The Commodification of Knowledge

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Traditional studies about the role of the University and its past and present changes have revolved around discourses about social and institutional developments. However there is a recent shift towards discourse surrounding the idea of the University as a capitalist venture that is putting a price on attaining higher levels of knowledge. With booms in the availability of scholarly articles on the Internet and subsequent lack of funding for scholarly research, there is an increase in the way in which our education is becoming commodified. Andrew Whelan (2013) labels this trend as moving from an ‘information scarcity to an information surplus’.

 

As with other employees, academics effectively sell their labour to provide a level of subsistence for themselves. This notion of ‘selling labour’, however, seems to be at odds with the idea that Universities are supposed to be about providing services for the ‘greater good’ of the community. If the original aims of of this institution were to place value on the advancement of people and the ‘truth’, then how did it suddenly complete a 180 degree turn and become about maximising economic returns?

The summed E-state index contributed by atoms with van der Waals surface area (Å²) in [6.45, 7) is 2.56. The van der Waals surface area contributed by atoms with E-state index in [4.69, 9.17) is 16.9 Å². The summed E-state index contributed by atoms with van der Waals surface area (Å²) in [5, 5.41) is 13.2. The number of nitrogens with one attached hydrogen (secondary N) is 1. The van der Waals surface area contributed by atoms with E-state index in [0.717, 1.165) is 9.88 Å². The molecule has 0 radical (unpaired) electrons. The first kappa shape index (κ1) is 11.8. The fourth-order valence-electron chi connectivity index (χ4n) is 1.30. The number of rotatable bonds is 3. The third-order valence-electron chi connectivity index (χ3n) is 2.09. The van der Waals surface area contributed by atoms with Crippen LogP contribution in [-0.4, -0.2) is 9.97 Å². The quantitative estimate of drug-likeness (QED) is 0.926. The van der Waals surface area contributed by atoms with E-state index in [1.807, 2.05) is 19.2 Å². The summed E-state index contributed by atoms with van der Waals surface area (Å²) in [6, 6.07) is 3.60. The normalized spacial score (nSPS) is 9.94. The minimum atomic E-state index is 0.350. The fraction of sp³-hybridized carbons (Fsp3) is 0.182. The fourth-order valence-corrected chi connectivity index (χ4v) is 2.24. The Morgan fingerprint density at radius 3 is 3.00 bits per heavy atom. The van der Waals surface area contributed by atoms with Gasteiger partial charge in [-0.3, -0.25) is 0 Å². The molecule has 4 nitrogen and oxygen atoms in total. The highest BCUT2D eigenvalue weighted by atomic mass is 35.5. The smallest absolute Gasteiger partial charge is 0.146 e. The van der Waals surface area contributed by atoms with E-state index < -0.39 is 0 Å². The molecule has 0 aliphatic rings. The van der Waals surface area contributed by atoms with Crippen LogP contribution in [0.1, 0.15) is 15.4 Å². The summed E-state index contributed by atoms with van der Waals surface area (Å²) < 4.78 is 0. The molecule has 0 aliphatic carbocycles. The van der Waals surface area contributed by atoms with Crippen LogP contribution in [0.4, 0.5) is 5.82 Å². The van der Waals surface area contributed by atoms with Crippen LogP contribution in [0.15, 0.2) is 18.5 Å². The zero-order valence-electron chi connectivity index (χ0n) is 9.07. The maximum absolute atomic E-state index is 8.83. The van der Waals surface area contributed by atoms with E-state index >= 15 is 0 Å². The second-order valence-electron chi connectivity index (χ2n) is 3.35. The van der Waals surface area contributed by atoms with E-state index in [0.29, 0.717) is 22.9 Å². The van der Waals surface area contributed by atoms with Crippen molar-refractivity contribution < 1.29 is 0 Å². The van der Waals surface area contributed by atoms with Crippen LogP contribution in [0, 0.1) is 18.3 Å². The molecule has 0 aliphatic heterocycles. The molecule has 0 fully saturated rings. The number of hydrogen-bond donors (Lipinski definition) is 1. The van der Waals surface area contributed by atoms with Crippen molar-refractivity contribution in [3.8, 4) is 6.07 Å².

There are two points of view that are interesting to consider here. The first, is that social forces have rendered the skills possessed by academics not as individualised skills that may be bargained with by the academic to obtain leverage in the labour market, but rather as a necessity to society – this establishes academics as disposable commodities. Secondly, in order to maintain and income the academics themselves must necessarily commodify their skills in order to remain competitive and get funding directed their way. And what is even more troublesome is the fact that we, as students, are paying for a service that effectively places us in this web of commodification – as Whelan (2013) puts it, education basically makes us a slightly higher commodity to be utilised in the labour market rather than turning us into simply more intelligent human beings. We must question why there is a price on, effectively, knowledge, and why this causing huge social inequities both for academics and for potential students.

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